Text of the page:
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CMU Portugal Co-Director included in the 2017 edition of the Google Faculty Research Awards

Rodrigo Rodrigues, one of the two Directors for the 3rd Phase of the CMU Portugal Program, was the only researcher from Portuguese universities included in the 2017 edition of the Google Faculty Research Awards. This annual call launched by Google for proposals on computer sciences and related topics is highly competitive, with only 15% of applicants receiving funding.

The co-director of the third phase of the CMU-Portugal partnership, who is a faculty member at Instituto Superior Técnico (IST – Técnico Lisboa), was one of the winners in the Systems (software and hardware) subject area with a proposal on enforcing causal consistency guarantees across ecosystems comprised of multiple distributed systems.

According to Rodrigo Rodrigues “it’s always rewarding to see a Portuguese university listed alongside the leading research institutions in the world, including Carnegie Mellon”.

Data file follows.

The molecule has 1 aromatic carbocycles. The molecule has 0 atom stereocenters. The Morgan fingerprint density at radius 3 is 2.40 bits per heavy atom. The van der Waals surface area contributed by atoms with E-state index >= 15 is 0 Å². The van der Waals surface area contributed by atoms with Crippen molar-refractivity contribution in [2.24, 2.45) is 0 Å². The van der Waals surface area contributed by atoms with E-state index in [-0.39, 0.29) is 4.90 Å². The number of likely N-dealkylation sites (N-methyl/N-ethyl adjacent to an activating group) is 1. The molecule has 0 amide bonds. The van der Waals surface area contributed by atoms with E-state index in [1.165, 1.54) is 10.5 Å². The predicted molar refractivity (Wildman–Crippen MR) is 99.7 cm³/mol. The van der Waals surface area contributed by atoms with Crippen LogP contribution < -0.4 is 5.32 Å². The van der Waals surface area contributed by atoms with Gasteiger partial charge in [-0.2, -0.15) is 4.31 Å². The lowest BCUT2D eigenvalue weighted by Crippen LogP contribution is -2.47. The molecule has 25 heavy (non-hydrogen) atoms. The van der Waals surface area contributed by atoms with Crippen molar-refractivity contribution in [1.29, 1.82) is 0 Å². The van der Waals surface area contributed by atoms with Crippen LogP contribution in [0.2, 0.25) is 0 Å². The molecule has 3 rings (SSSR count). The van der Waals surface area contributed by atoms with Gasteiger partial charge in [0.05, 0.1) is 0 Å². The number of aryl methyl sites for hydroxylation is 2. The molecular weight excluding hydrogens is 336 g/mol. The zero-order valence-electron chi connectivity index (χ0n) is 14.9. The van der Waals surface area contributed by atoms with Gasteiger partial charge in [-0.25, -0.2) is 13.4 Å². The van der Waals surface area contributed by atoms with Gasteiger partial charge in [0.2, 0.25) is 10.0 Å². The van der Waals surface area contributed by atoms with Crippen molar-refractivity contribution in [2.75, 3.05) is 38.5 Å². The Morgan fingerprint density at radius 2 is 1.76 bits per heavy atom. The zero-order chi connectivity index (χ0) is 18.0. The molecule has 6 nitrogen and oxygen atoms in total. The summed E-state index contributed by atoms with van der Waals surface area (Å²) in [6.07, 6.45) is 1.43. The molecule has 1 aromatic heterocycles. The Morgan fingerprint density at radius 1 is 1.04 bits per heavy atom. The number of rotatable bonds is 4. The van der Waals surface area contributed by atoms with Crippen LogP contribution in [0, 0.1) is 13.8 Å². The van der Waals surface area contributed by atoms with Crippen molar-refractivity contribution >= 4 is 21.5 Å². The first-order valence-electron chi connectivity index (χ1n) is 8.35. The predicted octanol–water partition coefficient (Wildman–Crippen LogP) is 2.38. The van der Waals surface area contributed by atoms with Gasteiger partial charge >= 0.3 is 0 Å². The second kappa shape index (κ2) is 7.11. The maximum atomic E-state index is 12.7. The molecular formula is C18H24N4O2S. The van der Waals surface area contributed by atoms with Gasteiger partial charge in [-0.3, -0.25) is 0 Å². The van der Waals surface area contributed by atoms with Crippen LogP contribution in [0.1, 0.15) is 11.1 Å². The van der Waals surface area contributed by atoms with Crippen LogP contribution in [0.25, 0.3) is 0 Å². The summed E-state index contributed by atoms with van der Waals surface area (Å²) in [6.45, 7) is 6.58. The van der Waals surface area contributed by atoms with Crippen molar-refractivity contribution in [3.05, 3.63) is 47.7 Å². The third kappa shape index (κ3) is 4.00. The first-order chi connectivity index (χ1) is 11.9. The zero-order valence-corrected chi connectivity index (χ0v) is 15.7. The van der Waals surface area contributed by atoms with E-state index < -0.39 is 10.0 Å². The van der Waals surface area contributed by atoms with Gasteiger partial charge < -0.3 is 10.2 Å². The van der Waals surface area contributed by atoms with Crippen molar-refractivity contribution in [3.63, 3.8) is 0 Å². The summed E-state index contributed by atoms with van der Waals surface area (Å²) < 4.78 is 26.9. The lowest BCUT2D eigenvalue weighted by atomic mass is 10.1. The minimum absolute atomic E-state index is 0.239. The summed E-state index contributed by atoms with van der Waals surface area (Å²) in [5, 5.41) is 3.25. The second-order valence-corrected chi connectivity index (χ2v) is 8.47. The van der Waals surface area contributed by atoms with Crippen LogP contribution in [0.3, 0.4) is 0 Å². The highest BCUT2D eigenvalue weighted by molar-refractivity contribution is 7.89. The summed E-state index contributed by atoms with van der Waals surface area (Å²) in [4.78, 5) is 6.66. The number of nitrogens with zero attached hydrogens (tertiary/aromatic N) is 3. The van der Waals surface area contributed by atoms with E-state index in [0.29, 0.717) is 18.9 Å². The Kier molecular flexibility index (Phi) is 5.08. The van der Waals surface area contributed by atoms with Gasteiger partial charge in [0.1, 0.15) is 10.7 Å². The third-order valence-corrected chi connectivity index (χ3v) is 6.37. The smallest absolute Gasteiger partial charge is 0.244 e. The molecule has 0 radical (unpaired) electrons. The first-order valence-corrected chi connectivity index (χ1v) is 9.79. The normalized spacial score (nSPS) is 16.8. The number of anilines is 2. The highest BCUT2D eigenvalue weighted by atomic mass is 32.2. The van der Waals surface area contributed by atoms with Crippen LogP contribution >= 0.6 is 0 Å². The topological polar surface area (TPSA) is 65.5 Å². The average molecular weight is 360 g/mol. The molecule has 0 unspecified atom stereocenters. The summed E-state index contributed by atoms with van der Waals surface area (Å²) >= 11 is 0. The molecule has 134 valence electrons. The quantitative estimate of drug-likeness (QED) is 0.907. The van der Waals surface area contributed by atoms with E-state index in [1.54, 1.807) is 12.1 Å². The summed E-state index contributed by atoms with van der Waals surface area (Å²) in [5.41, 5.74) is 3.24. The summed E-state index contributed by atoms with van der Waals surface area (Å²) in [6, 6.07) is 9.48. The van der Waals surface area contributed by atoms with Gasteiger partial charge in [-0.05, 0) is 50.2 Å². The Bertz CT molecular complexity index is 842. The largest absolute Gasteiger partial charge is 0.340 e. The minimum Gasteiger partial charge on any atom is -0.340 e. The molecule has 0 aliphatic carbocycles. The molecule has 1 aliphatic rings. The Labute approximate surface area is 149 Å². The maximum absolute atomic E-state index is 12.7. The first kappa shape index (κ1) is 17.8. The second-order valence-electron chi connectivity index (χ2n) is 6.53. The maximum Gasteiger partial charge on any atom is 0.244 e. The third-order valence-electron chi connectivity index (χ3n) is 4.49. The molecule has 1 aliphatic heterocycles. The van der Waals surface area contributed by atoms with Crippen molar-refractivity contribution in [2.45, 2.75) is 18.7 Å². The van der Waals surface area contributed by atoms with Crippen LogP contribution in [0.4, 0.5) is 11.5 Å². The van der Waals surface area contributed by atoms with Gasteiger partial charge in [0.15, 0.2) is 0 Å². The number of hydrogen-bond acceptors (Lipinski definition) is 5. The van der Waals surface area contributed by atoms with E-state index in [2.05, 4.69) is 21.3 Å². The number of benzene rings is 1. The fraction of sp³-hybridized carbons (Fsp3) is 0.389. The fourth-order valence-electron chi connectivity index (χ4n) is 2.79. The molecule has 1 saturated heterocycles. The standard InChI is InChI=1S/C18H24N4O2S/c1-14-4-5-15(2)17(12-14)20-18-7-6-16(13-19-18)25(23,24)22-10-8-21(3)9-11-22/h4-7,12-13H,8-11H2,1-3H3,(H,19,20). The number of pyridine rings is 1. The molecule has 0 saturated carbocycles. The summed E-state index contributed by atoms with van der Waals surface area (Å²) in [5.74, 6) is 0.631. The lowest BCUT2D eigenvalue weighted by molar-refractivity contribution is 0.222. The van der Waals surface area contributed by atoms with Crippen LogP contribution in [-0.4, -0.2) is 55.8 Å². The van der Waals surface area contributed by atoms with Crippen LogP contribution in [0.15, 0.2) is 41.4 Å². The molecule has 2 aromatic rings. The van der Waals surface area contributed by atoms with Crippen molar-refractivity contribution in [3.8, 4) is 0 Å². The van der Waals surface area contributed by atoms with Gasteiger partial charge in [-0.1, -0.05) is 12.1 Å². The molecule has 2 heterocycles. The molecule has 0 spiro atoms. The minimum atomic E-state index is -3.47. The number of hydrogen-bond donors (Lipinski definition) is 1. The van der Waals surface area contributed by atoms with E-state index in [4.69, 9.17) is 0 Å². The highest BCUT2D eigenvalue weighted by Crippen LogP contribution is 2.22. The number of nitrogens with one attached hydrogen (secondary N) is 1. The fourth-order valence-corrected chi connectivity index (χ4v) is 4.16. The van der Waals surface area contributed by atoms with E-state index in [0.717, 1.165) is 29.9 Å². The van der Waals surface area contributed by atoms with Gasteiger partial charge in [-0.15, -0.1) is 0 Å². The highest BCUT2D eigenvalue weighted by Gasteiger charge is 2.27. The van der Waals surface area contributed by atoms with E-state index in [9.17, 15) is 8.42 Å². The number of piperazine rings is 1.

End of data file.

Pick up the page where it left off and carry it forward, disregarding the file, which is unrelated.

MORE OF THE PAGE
This call from Google is dedicated to computer science and related topics such as machine learning, machine perception, natural language processing, and quantum computing. Among the winners, there were also 14 faculty members from different departments of Carnegie Mellon University:

• Machine Learning Department: Virginia Smith, Ameet Talwalkar, David Held in the “Machine Learning and data mining” category and Katerina Fragkiadaki in the “Machine Perception” category.

• Computer Science Department: Andy Pavlo and Bryan Jeffrey Parno in the “Systems” category; Scott E. Fahlman and David P. Woodruff in “Machine Learning and data mining”; Bhiksha Raj in “Privacy”; Carolyn Rose “Human-computer Interaction” and Venkatesan Guruswami in “Algorithms and Optimization”.

• Human-Computer Interaction Institute: Jodi Forlizzi in the “other” category and Aniket Kittur in “Human-computer Interaction”.

• Robotics Institute: David Held in the “other” Category.

Overall, in this round, Google received 1033 proposals covering 46 countries and over 360 universities but only 152 projects were selected for funding. Among the winning projects, a third of them (50 projects) were from universities outside the United States, with a total of 34 from Europe.

Google’s main goal with this competition is to identify and strengthen long-term collaborative relationships with faculty working on problems that will impact how future generations use technology. Google Faculty Research Awards are structured as seed funding to support one graduate student for one year.